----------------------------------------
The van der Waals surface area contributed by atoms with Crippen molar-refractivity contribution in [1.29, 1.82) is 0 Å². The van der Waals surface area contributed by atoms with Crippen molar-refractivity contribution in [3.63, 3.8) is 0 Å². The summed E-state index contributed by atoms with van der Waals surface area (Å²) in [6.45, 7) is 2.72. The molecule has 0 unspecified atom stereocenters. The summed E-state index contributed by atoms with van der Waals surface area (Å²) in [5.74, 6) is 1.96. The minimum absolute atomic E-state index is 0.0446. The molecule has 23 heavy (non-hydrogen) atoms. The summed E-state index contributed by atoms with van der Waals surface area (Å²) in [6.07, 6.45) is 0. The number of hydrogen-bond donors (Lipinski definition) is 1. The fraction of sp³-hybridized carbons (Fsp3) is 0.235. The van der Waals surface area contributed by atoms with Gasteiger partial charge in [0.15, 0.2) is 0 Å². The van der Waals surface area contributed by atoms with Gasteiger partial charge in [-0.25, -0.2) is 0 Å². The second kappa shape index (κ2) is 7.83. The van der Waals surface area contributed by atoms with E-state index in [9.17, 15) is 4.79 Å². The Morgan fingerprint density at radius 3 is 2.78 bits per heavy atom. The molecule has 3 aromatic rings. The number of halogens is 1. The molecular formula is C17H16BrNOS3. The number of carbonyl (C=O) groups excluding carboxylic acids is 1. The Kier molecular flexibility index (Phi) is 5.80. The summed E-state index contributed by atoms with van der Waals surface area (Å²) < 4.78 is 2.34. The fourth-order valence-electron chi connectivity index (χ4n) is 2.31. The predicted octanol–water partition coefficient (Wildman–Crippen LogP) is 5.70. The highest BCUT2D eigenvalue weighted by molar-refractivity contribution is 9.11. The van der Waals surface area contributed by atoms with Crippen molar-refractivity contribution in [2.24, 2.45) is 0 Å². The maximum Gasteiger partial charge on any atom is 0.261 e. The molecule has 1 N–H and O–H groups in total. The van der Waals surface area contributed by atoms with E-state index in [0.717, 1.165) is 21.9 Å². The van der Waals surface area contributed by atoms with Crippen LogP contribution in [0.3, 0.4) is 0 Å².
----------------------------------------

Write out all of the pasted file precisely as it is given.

The van der Waals surface area contributed by atoms with Crippen molar-refractivity contribution in [1.29, 1.82) is 0 Å². The van der Waals surface area contributed by atoms with Crippen molar-refractivity contribution in [3.63, 3.8) is 0 Å². The summed E-state index contributed by atoms with van der Waals surface area (Å²) in [6.45, 7) is 2.72. The molecule has 0 unspecified atom stereocenters. The summed E-state index contributed by atoms with van der Waals surface area (Å²) in [5.74, 6) is 1.96. The minimum absolute atomic E-state index is 0.0446. The molecule has 23 heavy (non-hydrogen) atoms. The summed E-state index contributed by atoms with van der Waals surface area (Å²) in [6.07, 6.45) is 0. The number of hydrogen-bond donors (Lipinski definition) is 1. The fraction of sp³-hybridized carbons (Fsp3) is 0.235. The van der Waals surface area contributed by atoms with Gasteiger partial charge in [0.15, 0.2) is 0 Å². The van der Waals surface area contributed by atoms with Gasteiger partial charge in [-0.25, -0.2) is 0 Å². The second kappa shape index (κ2) is 7.83. The van der Waals surface area contributed by atoms with E-state index in [9.17, 15) is 4.79 Å². The Morgan fingerprint density at radius 3 is 2.78 bits per heavy atom. The molecule has 3 aromatic rings. The number of halogens is 1. The molecular formula is C17H16BrNOS3. The number of carbonyl (C=O) groups excluding carboxylic acids is 1. The Kier molecular flexibility index (Phi) is 5.80. The summed E-state index contributed by atoms with van der Waals surface area (Å²) < 4.78 is 2.34. The fourth-order valence-electron chi connectivity index (χ4n) is 2.31. The predicted octanol–water partition coefficient (Wildman–Crippen LogP) is 5.70. The highest BCUT2D eigenvalue weighted by molar-refractivity contribution is 9.11. The van der Waals surface area contributed by atoms with Crippen molar-refractivity contribution in [2.24, 2.45) is 0 Å². The maximum Gasteiger partial charge on any atom is 0.261 e. The molecule has 1 N–H and O–H groups in total. The van der Waals surface area contributed by atoms with E-state index in [0.717, 1.165) is 21.9 Å². The van der Waals surface area contributed by atoms with Crippen LogP contribution in [0.3, 0.4) is 0 Å².